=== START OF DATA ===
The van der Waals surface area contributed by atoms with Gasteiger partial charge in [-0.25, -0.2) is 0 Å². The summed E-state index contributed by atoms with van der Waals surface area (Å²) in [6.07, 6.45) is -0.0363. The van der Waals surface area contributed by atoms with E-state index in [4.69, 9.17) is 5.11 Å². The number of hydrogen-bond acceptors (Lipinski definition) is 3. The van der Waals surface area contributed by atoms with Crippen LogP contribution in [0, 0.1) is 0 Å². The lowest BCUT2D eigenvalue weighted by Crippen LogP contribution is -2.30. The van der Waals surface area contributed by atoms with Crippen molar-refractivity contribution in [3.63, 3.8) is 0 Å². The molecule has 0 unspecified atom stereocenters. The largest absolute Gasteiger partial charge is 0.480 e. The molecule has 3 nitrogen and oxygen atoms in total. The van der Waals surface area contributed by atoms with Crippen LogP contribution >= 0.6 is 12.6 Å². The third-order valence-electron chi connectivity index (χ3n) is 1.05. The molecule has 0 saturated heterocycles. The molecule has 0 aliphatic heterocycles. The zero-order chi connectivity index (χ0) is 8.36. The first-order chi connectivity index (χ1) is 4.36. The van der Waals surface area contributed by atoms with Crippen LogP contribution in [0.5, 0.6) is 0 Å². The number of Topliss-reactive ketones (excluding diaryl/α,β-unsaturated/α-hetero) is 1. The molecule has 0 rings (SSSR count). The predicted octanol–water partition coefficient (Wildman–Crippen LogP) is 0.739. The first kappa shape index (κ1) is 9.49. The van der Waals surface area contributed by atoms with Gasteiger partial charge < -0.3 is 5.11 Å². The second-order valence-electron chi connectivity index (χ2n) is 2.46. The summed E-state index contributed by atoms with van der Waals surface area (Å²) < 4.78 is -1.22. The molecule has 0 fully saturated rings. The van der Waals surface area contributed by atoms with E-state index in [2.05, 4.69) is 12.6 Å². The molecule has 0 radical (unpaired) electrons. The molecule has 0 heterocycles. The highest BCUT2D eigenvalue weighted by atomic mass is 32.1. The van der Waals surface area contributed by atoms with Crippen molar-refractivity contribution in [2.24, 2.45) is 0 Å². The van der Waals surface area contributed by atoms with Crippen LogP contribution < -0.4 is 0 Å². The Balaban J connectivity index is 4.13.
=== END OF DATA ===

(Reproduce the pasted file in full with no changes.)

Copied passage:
The van der Waals surface area contributed by atoms with Gasteiger partial charge in [-0.25, -0.2) is 0 Å². The summed E-state index contributed by atoms with van der Waals surface area (Å²) in [6.07, 6.45) is -0.0363. The van der Waals surface area contributed by atoms with E-state index in [4.69, 9.17) is 5.11 Å². The number of hydrogen-bond acceptors (Lipinski definition) is 3. The van der Waals surface area contributed by atoms with Crippen LogP contribution in [0, 0.1) is 0 Å². The lowest BCUT2D eigenvalue weighted by Crippen LogP contribution is -2.30. The van der Waals surface area contributed by atoms with Crippen molar-refractivity contribution in [3.63, 3.8) is 0 Å². The molecule has 0 unspecified atom stereocenters. The largest absolute Gasteiger partial charge is 0.480 e. The molecule has 3 nitrogen and oxygen atoms in total. The van der Waals surface area contributed by atoms with Crippen LogP contribution >= 0.6 is 12.6 Å². The third-order valence-electron chi connectivity index (χ3n) is 1.05. The molecule has 0 saturated heterocycles. The molecule has 0 aliphatic heterocycles. The zero-order chi connectivity index (χ0) is 8.36. The first-order chi connectivity index (χ1) is 4.36. The van der Waals surface area contributed by atoms with Crippen LogP contribution in [0.5, 0.6) is 0 Å². The number of Topliss-reactive ketones (excluding diaryl/α,β-unsaturated/α-hetero) is 1. The molecule has 0 rings (SSSR count). The predicted octanol–water partition coefficient (Wildman–Crippen LogP) is 0.739. The first kappa shape index (κ1) is 9.49. The van der Waals surface area contributed by atoms with Gasteiger partial charge < -0.3 is 5.11 Å². The second-order valence-electron chi connectivity index (χ2n) is 2.46. The summed E-state index contributed by atoms with van der Waals surface area (Å²) < 4.78 is -1.22. The molecule has 0 fully saturated rings. The van der Waals surface area contributed by atoms with E-state index in [2.05, 4.69) is 12.6 Å². The molecule has 0 radical (unpaired) electrons. The molecule has 0 heterocycles. The highest BCUT2D eigenvalue weighted by atomic mass is 32.1. The van der Waals surface area contributed by atoms with Crippen molar-refractivity contribution in [2.24, 2.45) is 0 Å². The van der Waals surface area contributed by atoms with Crippen LogP contribution < -0.4 is 0 Å². The Balaban J connectivity index is 4.13.